Total brain volume and corpus callosum size in medication-naïve adolescents and young adults with autism spectrum disorder.

Bibliographic Collection: 
MOCA Reference, APE
Publication Type: Journal Article
Authors: Freitag, Christine M; Luders, Eileen; Hulst, Hanneke E; Narr, Katherine L; Thompson, Paul M; Toga, Arthur W; Krick, Christoph; Konrad, Carsten
Year of Publication: 2009
Journal: Biol Psychiatry
Volume: 66
Issue: 4
Pagination: 316-9
Date Published: 2009 Aug 15
Publication Language: eng
ISSN: 1873-2402
Keywords: Adolescent, Autistic Disorder, Brain, Case-Control Studies, Corpus callosum, Female, Humans, Imitative Behavior, Intelligence, Intelligence tests, Male, Organ Size, Psychomotor Performance, Young Adult

BACKGROUND: Increased total brain volume (TBV) has been reported for children with autism spectrum disorder (ASD) but studies in older ASD subjects have been contradictory. Similarly, studies of corpus callosum (CC) area in ASD differ with regard to inclusion criteria, age, and IQ.

METHODS: In the present study, TBV, gray matter (GM), and white matter (WM) volume as well as midsagittal CC area were compared between 15 medication-naïve, high-functioning adolescent and young adult ASD subjects and 15 healthy control individuals, and correlations with visuomotor coordination and imitation abilities were explored. In addition, computational surface-based methods were implemented to encode callosal thickness at high spatial resolution.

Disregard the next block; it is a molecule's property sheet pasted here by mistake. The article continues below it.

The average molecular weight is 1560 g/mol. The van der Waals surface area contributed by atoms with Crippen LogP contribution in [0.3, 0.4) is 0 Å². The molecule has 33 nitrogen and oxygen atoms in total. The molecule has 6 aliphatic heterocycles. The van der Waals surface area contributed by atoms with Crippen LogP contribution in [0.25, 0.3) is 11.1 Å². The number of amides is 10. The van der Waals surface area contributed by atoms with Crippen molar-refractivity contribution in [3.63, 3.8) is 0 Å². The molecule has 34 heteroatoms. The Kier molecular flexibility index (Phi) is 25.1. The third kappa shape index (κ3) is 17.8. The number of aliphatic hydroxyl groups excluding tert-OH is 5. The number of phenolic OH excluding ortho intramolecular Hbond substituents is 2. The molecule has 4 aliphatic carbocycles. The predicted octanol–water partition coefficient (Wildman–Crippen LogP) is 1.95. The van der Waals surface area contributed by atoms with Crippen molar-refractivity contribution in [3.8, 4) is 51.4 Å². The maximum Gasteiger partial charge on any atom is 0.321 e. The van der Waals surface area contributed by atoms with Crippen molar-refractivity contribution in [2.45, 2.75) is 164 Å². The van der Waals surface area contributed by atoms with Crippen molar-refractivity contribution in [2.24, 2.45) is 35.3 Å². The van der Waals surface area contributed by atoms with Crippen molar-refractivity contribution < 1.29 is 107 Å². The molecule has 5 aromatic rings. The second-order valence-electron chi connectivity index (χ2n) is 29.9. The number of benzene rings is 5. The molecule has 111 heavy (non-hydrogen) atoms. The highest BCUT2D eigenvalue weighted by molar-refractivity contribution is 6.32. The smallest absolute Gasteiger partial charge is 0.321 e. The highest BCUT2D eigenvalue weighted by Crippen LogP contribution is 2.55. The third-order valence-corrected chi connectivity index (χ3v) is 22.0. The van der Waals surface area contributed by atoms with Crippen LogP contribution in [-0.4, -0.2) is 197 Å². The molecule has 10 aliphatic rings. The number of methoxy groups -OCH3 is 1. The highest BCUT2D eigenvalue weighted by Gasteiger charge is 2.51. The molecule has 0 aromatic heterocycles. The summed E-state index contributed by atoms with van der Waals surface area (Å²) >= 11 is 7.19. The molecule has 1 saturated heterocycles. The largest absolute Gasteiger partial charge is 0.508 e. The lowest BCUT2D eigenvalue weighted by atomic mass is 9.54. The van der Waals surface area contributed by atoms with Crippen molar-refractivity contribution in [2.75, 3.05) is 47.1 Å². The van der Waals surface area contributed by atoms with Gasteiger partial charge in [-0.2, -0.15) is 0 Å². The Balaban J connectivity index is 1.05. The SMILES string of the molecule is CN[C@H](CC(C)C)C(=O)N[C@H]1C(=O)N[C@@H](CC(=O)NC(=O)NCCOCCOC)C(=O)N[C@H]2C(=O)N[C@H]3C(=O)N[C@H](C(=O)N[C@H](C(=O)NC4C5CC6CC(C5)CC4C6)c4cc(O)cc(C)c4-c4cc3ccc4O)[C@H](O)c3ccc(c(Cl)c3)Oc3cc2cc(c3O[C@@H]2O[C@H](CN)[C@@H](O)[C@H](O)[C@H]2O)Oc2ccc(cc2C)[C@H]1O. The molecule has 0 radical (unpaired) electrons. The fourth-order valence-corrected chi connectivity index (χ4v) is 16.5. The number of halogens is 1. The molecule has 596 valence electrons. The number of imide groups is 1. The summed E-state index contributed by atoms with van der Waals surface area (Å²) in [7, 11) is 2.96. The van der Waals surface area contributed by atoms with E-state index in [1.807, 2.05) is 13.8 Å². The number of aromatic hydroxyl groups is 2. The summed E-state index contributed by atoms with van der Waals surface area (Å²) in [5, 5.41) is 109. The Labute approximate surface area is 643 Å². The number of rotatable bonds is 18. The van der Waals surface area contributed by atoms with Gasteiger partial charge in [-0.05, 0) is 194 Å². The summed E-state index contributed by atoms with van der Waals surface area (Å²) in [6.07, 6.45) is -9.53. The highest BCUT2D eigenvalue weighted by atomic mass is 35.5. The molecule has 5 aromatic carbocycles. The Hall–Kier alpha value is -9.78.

RESULTS: Total brain volume, GM, and WM were increased and CC area was decreased in ASD subjects, a finding that was predominantly due to ASD subjects with lower IQ. Positive correlations of IQ with volume measures were observed only in control subjects. Autism spectrum disorder subjects showed reduced thickness in the posterior part of the CC. White matter volume showed a trend for negative correlation with dynamic balance and imitation abilities across groups.

CONCLUSIONS: This study replicates previous structural magnetic resonance imaging (MRI) findings in ASD, emphasizes the role of IQ differences, and adds some evidence for functional implications of structural findings.

DOI: 10.1016/j.biopsych.2009.03.011
Alternate Journal: Biol. Psychiatry
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